180solutions Spyware Practice Far From Perfect
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The Center for Democracy & Technology (CDT) Monday accused 180solutions, one of the world's largest developers of Internet advertising software, of "deliberately and repeatedly" engaging in illegal and deceptive spyware practices.
In a complaint filed with the Federal Trade Commission (FTC), the CDT urged the FTC to "use all the tools at its disposal to bring these practices to a halt, since 180solutions has repeatedly failed to adequately police its own distribution network."
The Bellevue, Wash.-based 180solutions sells advertising and distributes advertising software on its own Web sites and through a complicated network of affiliates.
According to the CDT, once the software is installed, often without consent, it tracks users' online movements and displays advertisements based on the sites they visit.
"180solutions and its affiliates have caused immeasurable harm, not just to individual Internet users, but to the Internet itself," CDT Deputy Director Ari Schwartz said in a statement. "This company's brazen distribution practices saddle innocent Internet users with intrusive software that they neither want nor need."
In an e-mail response to internetnews.com, Sean Sundwall, 180solutions's director of corporate communications, said the company has not yet seen the CDT complaint, but "180solutions and the CDT share the same vision of protecting the rights and privacy of consumers on the Internet."
Sundwall said in the statement, his company and CDT enjoy a "healthy working relationship" and that 180solutions has "voluntarily" made improvements to "address every reasonable concern that the CDT has made us aware of."
A December online safety study conducted by America Online and the National Cyber Security Alliance reported that 61 percent of the study's respondents had spyware on their computers. Of that 61 percent, 11 percent had 180solutions software on their machines.
In addition, Webroot has consistently ranked 180solutions as one of its top 10 spyware distributors.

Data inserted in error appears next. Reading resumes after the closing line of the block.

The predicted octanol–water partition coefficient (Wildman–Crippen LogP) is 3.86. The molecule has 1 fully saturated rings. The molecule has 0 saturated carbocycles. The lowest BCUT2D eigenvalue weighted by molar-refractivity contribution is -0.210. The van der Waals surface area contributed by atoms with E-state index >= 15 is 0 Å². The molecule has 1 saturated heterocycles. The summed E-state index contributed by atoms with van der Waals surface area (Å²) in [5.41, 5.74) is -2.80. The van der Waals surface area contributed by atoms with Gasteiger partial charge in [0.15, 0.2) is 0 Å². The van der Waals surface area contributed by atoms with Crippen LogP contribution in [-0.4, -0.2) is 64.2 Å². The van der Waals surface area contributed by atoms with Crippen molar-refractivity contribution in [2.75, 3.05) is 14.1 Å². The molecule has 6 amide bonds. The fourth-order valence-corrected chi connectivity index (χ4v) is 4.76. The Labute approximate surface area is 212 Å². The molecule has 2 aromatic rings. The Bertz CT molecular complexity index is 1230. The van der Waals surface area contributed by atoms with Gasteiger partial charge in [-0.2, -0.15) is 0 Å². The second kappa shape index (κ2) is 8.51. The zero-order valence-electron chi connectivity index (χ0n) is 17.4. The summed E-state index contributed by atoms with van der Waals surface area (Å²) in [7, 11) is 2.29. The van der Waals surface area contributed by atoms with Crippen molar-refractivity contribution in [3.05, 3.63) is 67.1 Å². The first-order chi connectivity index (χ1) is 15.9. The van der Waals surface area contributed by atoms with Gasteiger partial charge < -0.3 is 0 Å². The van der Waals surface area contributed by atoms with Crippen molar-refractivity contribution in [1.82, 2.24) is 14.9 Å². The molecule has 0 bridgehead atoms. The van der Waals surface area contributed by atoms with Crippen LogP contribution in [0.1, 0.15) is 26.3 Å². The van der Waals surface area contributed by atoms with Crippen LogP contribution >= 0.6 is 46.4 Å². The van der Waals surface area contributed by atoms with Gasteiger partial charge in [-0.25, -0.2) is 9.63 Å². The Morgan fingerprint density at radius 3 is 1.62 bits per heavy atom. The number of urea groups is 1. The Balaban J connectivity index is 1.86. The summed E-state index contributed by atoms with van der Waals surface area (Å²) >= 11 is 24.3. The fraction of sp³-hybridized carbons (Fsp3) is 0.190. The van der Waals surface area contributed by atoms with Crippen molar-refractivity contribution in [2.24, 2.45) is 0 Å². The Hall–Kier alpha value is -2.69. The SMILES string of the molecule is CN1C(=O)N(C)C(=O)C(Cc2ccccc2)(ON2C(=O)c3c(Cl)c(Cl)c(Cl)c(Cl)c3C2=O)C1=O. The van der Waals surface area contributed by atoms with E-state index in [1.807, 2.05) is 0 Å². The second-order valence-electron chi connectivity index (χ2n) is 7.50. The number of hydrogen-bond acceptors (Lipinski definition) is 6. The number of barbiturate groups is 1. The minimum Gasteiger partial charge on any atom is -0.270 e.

The CDT, a Washington, D.C.-based public advocacy organization, said it had been investigating 180solutions for more than two years. Schwartz said the company was initially cooperative with the CDT, halting certain practices and filing lawsuits against some of its affiliates illegally distributing its advertising software.
Ultimately, though, the CDT concluded that 180solutions's underlying business model is "fundamentally flawed, and that until it is changed, consumers will continue to become unwitting victims of its deceptive software installations."
Schwartz added, "We're deeply disappointed that we weren't able to convince 180solutions to clean up its practices. CDT would always prefer to resolve issues of this sort through dialogue and voluntary improvements, but in this case we tried and were unable to reach an agreement that protects consumers."
In its FTC complaint, the CDT claims 180solutions was warned by technology experts, privacy advocates and its own auditors that the company's practices were, at a minimum, unethical and in some cases illegal.
"Despite CDT's reports, audits from the company's own consultants and public reports from security experts, 180solutions has remained brazenly reckless in its efforts to get its software on users' computers," the complaint states.
"We urge the commission to consider this an urgent matter and investigate and prosecute it accordingly."
The CDT wants the FTC to enjoin 180solutions and its affiliates from "future use of the deceptive and unfair installment of software" and to order equitable relief including monetary penalties.